Thursday, January 12, 2012

El Paso City Reps. Niland and Ortega to Move to Arizona as Part of Western Refining Realignment

AP Associated Mess
Above, Rep. Ortega (second from the right) and Niland (right) announcing their move to Arizona.

El Paso City Reps. Niland and Ortega to Move to Arizona as Part of Western Refining Realignment
Niland's move to drastically affect women's shelters

Associated Mess

EL PASO (TX) -- In an event that stunned the city, at this morning's El Paso City Council meeting, Representatives Cortney Niland and Steve Ortega said they would be moving to Arizona as part of Western Refining's realignment.

In November of last year, Western Refining stated that it would move 50 employees from its El Paso headquarters, to Arizona.

Niland and Ortega announced this morning that they will be included in the 50 employees moved to Arizona.

“We have received our orders and we will comply as will our other co-workers,” said Ortega at this morning's meeting.

City Attorney Benji A. Bogado stated that his office is looking into the legalities of the move, as representatives must live in the district they represent.

“This is something new for us,” said Mayor John Cook, “whether a city representative can live in another city and remain a city representative is yet to be seen.”

Bogado does not anticipate much change. “I think it's more of an issue for Rep. Niland than it is for Rep. Ortega,” says Bogado. “Other than trying to close women's shelters in Segundo Barrio, Niland rarely steps into other parts of her district than The Willows.”

“Ortega's situation is far more complex,” Bogado elaborated. “If anyone, he's an expert at representing areas of town other than his own district, so his move is no big change.”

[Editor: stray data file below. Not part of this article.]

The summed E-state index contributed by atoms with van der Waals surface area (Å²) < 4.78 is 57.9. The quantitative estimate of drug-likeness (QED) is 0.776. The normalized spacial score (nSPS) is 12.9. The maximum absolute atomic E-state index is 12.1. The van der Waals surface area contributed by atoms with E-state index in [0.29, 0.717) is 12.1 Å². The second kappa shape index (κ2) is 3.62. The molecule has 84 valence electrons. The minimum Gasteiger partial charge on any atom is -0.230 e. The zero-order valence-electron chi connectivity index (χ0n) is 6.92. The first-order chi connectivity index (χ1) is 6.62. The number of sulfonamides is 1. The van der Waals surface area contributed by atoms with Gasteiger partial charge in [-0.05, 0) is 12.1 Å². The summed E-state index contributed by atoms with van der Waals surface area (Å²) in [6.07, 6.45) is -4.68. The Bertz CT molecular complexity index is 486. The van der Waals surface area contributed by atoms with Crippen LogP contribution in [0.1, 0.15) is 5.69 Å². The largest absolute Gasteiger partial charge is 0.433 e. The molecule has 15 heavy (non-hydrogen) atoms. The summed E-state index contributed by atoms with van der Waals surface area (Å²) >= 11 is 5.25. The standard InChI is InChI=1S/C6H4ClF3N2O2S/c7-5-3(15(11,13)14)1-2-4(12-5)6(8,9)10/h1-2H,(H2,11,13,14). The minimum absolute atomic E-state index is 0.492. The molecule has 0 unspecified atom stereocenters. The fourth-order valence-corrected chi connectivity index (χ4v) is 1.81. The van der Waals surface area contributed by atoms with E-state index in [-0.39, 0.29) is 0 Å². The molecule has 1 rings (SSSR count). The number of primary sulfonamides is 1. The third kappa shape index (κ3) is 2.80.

“And I think he's use to representing carpetbaggers, scalawags, and robber barons,” continued Bogado, “and that's something he can do from anywhere.”

How the corporate move will effect Rep. Niland's efforts to close every women's shelter in the city remains to be seen.

“I was focusing on the shelters owned by Mexicans first,” stated Niland, “but I think the Arizona air will help me clear my head and help me make better judgements so that I don't go throwing poor battered women out onto the streets during Christmastime.” “I'll wait until after the New Year,” added Niland.

For Ortega, his coming move to Arizona leaves several projects unfinished.

As for the use of eminent domain in El Paso's Lower Valley to build a Port of Entry, Ortega stated, “I was under the impression that land was owned by Billy Abraham. Now that I know it is not,” continued Ortega, “the Port of Entry does not fit into my plans to take all of Abraham's land and buildings.”

As for bridge wait times, “Right now, it is entirely too slow to smuggle marijuana into the country,” said Ortega. “How are we going to handle this when drugs are legalized?”

But Ortega was unmoved at criticism that he would be unable to represent his district from another state. Nevertheless, he admitted some issues like bridge wait times may have to be taken up by others.

“Speeding up the wait times that drug smugglers face to bring stuff into El Paso is something Beto O'Rourke will have to look into when he's elected U.S. Representative.”

Follow Associated Mess reporter Satira Sinverguenza on Twitter.

Read More

El Paso City Council Changes Name of San Jacinto Plaza to “Paul Foster Plaza”

Saving ASARCO's smokestack to create “superjoint” to cost $14M

El Paso County Sheriff's Office linked to Fast and Furious